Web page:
Apples, apples everywhere.
On Saturday night, apples were in everything. In the cider brine. Smothering the pork. Braising with the cabbage. And echoing through the wine.
Cider-brined pork chops with apples and onions
Adapted from a recipe I clipped out of Bon Appetit back in 1999. I’ve changed the pan sauce up a bunch over the years, but the brine’s been a constant. I generally go for thick, center-cut chops, but I’ve used it with tenderloins and smaller roasts, too – whether grilled, pan-fried, or seared and finished in the oven. Gemütlichkeit.
For the brine
- 2 cups apple cider
- 1-1/2 cups water
- 1/4 cup kosher salt
- 1/4 cup light brown sugar, packed
- 1 tbsp freshly ground black pepper
- 2 tbsp fresh sage leaves, sliced thin
- 1/2 tsp ground cinnamon
- 1 tsp spicy mustard (I used Whole Foods’ German Mustard)
- 2 thick-cut pork chops, trimmed of excess fat
Whisk all ingredients (except the chops, obviously) together in a large bowl until the sugar and salt completely dissolve. Be patient, this may take a few minutes.
Put the pork in a shallow glass dish with a lid (or in a plastic, zip-top bag), and pour the brine over it. Ideally, the liquid covers the pork. If not, add a little more water – or know that you’ll need to revisit a few times to give the container a shake.
Refrigerate, covered, for at least 4 hours. A whole day is better, and I’ve gone as long as 30 hours.
For the pork
- 1/2 large red onion, thinly sliced
- 1 large, crisp apple, thinly sliced (there were Honey Crisps in the CSA last week)
- 1/2 cup apple cider
- 1/4 cup heavy cream
- a shot or two of Calvados or other brandy (white wine will do in a pinch)
- 1 tsp fresh ginger, peeled and grated
- 1 tsp of spicy mustard
- olive oil
Preheat oven to 400º.
Remove the pork from the brine and pat dry with a paper towel.
Coat the bottom of a heavy, oven-safe skillet with the oil and bring it to shimmering over high heat. Add the pork and sear for about 3 minutes, until you get a nice, brown crust. Flip the meat over, and put the the pan into the oven.
Using a meat thermometer, begin checking for doneness after about 8 minutes. You’re shooting for an internal temperature of 150º, which, after a few more minutes in the pan later on, should leave the chops faintly, beautifully pink in the center. Remove the pork to a plate, cover with foil, and get to work on the pan sauce.
Move the skillet to a medium burner (for heaven’s sake, be careful of the handle), and pour in the Calvados to deglaze the pan. Be sure to scape up all the crusty, brown bits. Add the sliced onion and cook, stirring frequently, for about 3 minutes. Add the cider, and cook for about 3 minutes more.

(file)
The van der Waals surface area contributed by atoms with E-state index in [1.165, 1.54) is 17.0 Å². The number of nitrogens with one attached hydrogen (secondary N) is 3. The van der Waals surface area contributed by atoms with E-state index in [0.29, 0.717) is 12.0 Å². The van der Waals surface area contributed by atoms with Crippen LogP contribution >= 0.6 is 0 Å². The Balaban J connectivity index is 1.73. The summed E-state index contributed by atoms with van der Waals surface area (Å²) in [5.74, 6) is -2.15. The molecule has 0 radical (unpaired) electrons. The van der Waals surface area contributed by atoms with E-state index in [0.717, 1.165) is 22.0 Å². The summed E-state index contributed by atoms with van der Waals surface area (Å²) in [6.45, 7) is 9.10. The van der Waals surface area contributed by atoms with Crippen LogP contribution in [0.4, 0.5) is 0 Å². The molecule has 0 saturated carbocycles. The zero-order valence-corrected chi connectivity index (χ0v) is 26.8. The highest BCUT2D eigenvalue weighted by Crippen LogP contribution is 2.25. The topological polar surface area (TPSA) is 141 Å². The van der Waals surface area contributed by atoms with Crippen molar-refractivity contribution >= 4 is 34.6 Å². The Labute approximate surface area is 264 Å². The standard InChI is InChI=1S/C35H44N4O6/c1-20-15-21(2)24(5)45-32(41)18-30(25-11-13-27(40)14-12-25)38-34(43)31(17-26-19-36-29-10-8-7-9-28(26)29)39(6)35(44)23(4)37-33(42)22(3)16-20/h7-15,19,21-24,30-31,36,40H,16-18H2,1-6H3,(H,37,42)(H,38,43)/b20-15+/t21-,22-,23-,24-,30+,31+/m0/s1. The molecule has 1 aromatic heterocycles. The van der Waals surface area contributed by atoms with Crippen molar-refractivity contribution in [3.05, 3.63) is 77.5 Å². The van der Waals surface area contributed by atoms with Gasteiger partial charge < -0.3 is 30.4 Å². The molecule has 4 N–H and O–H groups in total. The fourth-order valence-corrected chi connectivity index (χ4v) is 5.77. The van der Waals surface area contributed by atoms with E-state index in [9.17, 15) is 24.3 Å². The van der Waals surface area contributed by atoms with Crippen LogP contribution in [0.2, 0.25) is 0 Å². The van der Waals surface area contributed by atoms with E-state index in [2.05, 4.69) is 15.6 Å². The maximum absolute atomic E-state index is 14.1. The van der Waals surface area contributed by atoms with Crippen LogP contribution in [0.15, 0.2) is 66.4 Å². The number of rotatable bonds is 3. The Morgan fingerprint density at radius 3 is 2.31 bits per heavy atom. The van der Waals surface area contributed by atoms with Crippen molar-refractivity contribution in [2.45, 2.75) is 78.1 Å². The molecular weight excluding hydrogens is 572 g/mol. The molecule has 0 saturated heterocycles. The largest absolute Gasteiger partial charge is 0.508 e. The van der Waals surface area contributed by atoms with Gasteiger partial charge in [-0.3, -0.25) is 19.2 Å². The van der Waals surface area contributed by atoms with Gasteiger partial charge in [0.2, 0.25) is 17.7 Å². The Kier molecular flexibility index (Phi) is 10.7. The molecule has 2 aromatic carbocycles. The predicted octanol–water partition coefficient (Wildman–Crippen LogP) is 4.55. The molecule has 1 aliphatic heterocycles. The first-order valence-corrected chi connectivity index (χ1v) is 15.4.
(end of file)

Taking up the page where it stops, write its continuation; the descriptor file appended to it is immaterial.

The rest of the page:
Now add the apples, ginger, mustard, and cream. Bring everything to a boil, then reduce to a simmer for 3-4 minutes, until it all thickens nicely. Return the pork to the pan, cover, and cook for 3 final minutes. Remove the chops. Taste and adjust the sauce’s seasonings.
Serve over mashed potatoes, with plenty of sauce spooned atop.
And try this easy, slow-cooker braised cabbage alongside.
Slow-cooker red cabbage
- 1/2 large head of red cabbage, sliced thin
- 1/2 large onion, sliced thin
- 1 medium crisp apple, sliced thin
- 2 tbsp spicy mustard
- 1 tbsp raw sugar
- 2 big pinches kosher salt
- 5-6 grinds of black pepper
- 1 cup dark beer
- 3/4 cup apple cider
- 1/4 cup apple cider vinegar
- 1/2 cup water
Toss the cabbage, onion, and apple together in a bowl, then load it into a slow cooker.
Back in the bowl, whisk together everything else.
Pour the liquid into the cooker. Cover, set it to low, and forget about it for at least 6 hours. Mine went for 10 while I was at work Saturday, and it was perfect.
What to drink?
Something German, das stimmt. Stay with the Oktober theme and pour yourself a Märzen-style festbier (this season, I’m especially loving Victory’s version, and Stoudt’s is a perennial favorite, not least because they throw a great fest at the brewery that gives me an excuse to wear my dirndl and polka in semi-public).
But Saturday night I went with white wine from the Rheinhessen superstar Klaus-Peter Keller. His stony, 2012 Riesling echoes crisp apples and pears (plus a hint of citrus and almonds), and, like a beautiful piece of fruit, has just enough residual sugar to balance the bright acids. One of the more versatile wines you’ll find anywhere, it’s also perfect with sushi, Indian and Thai curries, smoked fish, grilled fish, poultry, and, well, just a glass.